Welcome to the first of our Twelve Days of Christmas Posts. Every day there will be a new post introducing you to the fibre at the inspiration behind it. Each day was inspired by a different story from the Mabinogion, so I thought today was a good time to let you discover what The Mabinogion is.
I like to listen to things in the background, so I thought we'd start withe the BBC Radio programme In Our Time, and covers the information pretty well, though unfortunately the main presenter makes a bit of a mess at pronouncing some of the Welsh names. This is available globally.
The history of the Mabinogion is as oral stories, told by bards without the need for them to ever be written down. They are a record of a way of thinking and living that predate the Norman conquest of Britain, with the tales in the form we know them now dating to the late 11th and 12th centuries.
Our main source manuscripts date from 1350-1410, making these probably oldest written-down stories in the British Isles. The two main sources are Llyfr Gwyn Rhydderch (the White Book of Rhydderch) held by the National Library of Wales and Llyfr Coch Hergest (Red Book of Hergest) held by the Bodleian Library. Digitised versions of both books are available.
The stories themselves are hugely different, sometimes funny, sometimes romance, sometimes scary, sometimes tragic. They philosophise, and also fantasise. There's no one individual author, and characters and versions of stories vary in the differing surviving manuscripts. It's also worth pointing out that this narrative is all in cymraeg, that is to say Welsh, which would actually be closest to the language spoken by most of Britains population before the Norman conquest.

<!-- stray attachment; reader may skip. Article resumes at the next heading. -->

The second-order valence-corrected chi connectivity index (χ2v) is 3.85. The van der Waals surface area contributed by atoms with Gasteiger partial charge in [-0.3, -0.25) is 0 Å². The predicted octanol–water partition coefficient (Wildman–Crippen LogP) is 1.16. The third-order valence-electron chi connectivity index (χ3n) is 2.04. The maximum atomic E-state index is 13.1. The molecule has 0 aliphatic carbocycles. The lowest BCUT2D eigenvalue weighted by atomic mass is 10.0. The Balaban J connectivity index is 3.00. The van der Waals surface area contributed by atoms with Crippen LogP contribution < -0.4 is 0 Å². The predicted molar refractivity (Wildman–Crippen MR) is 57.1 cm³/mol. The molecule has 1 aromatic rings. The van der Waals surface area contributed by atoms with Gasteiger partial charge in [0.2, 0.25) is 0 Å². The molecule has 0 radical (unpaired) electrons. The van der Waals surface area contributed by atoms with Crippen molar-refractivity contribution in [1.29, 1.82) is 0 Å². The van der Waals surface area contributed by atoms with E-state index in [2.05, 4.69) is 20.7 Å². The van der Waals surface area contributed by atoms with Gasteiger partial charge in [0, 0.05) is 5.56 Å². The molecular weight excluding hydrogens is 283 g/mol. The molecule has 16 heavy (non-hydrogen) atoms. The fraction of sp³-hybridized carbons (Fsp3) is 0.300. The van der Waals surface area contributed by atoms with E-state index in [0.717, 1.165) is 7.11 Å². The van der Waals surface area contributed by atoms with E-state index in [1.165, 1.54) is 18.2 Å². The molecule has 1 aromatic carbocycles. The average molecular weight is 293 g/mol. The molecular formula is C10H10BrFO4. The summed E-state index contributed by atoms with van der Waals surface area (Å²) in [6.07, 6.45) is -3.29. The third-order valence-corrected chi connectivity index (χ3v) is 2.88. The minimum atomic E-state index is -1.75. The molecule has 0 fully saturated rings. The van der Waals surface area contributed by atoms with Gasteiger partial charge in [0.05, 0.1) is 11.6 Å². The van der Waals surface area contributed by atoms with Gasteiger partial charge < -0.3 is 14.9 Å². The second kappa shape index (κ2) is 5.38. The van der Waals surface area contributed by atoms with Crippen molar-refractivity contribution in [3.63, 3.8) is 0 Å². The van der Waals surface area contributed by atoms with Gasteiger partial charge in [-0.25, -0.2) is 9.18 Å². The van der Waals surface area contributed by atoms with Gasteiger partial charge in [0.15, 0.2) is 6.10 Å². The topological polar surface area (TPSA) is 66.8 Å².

The first translations were done by William Owen Pughe who split the tales in to several episodes in journals in 1795, 1821, and 1829. The first full translation was authored by Lady Charlotte Guest in 1838–45 bilingually in Welsh and English.
I'm using a modern retelling called The Mab as my guide. Like Lady Charlotte Guests original publication it's bilingual, but doesn't take itself too seriously, aiming to bring introduce the stories as being the sorts of tales you could tell to children, without dumbing them down, and occasionally changing them slightly to make them more pleasant for our modern ears. These stories were never set in stone and would have evolved over many years of oral storytelling, so I see no problem with them continuing to evolve. Each day will feature a different story.
The stories themselves are split in to 2 different groups. The first are a series of 4 tales called branches. A character called Pryderi appears in all 4 stories, though not always as the central character.
Four Branches of the Mabinogi
Today we don't have a Mabinogi tale, but one in the same narrative style introduces this kind of traditional story nicely, and is set in an area very local to me, so I thought it would be a nice thing to listen to on Christmas Day.
If you're in South Wales then Pontypridd Town Council have a children's activity trail that travels through the towns open places inspired by my main companion book, the Mab.
The fibre today was a hand dyed braid of Superfine Merino, Yak and Tussah Silk, and for the first time this year I've dyed up some semi-solid companion braids, using the same colours that are in the fibre. You've also got a drinks coaster handprinted here in Wales showing the Hounds of Annwn, these spectral dogs belong to King Arawn, who features in the First Branch of the Mabinogi tomorrow. If you want some companion braids, just head to the shop and you'll spot them... each day the limited edition blend of Superfine Merino & Silk will also be available.